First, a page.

In reality, the impedance seen by the preamp is determined by the output impedance of the instrument and the windings' turns ratio in the transformer in the passive DI.  Conversely the input impedance seen by the instrument output is determined by the preamp input impedance and the turns ratio.  The Radial DIs use Jensen JT-DB-E transformers, which have a turns ratio of 11.5:1.  If the preamp has an input impedance of 1 k-ohm, then the instrument sees an impedance of 1 k x (11.5)^2 = 132 k.  I haven't taken my Radial DIs apart to see exactly what's in there, so maybe they've got some other resistors inside.  That'll change the story a bit.  

That's good enough for most electric guitar pickups and keyboards.  However, piezo electric pickups in many acoustic instruments have much higher impedance (up to 1 M-ohm ish), so you will need a DI box/preamp with a higher input impedance.  I use an LR Baggs Para-acoustic active DI for upright bass and other acoustic instruments.  There are a few other options too: Fishman, K&K, etc.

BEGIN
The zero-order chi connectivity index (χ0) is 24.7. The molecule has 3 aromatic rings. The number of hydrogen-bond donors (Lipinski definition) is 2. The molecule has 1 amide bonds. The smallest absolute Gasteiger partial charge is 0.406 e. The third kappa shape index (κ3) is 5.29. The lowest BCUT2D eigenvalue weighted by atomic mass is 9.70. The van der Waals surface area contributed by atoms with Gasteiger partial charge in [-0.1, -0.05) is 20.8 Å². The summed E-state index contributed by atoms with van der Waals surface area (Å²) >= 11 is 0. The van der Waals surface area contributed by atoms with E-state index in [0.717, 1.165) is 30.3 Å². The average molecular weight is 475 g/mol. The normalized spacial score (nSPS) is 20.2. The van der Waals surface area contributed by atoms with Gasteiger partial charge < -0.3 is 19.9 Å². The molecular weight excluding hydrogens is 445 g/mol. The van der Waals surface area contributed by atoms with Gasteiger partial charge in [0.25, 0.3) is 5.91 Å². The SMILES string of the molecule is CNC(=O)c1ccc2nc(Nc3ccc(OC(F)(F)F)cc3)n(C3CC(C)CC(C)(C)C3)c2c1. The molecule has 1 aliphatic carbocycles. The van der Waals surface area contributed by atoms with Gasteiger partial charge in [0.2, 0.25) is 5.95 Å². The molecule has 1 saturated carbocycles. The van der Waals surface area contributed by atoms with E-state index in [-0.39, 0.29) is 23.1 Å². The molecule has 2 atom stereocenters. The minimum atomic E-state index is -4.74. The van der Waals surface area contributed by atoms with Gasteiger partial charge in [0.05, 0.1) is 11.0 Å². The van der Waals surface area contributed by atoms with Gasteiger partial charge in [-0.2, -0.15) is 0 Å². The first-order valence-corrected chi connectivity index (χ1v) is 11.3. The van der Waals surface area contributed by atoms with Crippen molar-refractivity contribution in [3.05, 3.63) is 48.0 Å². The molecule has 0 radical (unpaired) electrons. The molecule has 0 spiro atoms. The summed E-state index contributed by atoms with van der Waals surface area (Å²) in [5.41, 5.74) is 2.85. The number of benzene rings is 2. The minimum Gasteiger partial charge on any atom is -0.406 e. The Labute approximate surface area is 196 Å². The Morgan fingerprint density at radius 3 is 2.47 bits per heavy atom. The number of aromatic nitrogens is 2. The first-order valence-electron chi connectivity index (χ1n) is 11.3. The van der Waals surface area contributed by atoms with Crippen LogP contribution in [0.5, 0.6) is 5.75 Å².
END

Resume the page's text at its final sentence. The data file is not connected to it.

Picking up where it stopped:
burns46824

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Re: Radial JDI Impedance
« Reply #4 on: February 09, 2011, 05:23:59 pm »

Wow, this is all very interesting.  You're a braniac...I love it.

I'm going to compare my Radial with a DW Fearn VT-3 and a DW Fearn PDB to see which sounds best.  (The latter two have 150 ohm output impedances).
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Geoff Emerick de Fake

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Re: Radial JDI Impedance
« Reply #5 on: February 11, 2011, 07:40:31 am »

burns46824 wrote on Tue, 08 February 2011 01:38

I recently noticed that my Radial JDI Duplex has an output impedance of 600 ohms.  Most passive direct boxes, however, have an output impedance of 150 ohms.  Anyone know why the JDI has such a high output impedance?
The JDI is a passive DI box. The output impedance is the reflection to the secondary of the actual source impedance that is presented to it. Just the same, the actual input impedance is the reflection to the primary of the load impedance it is connected to.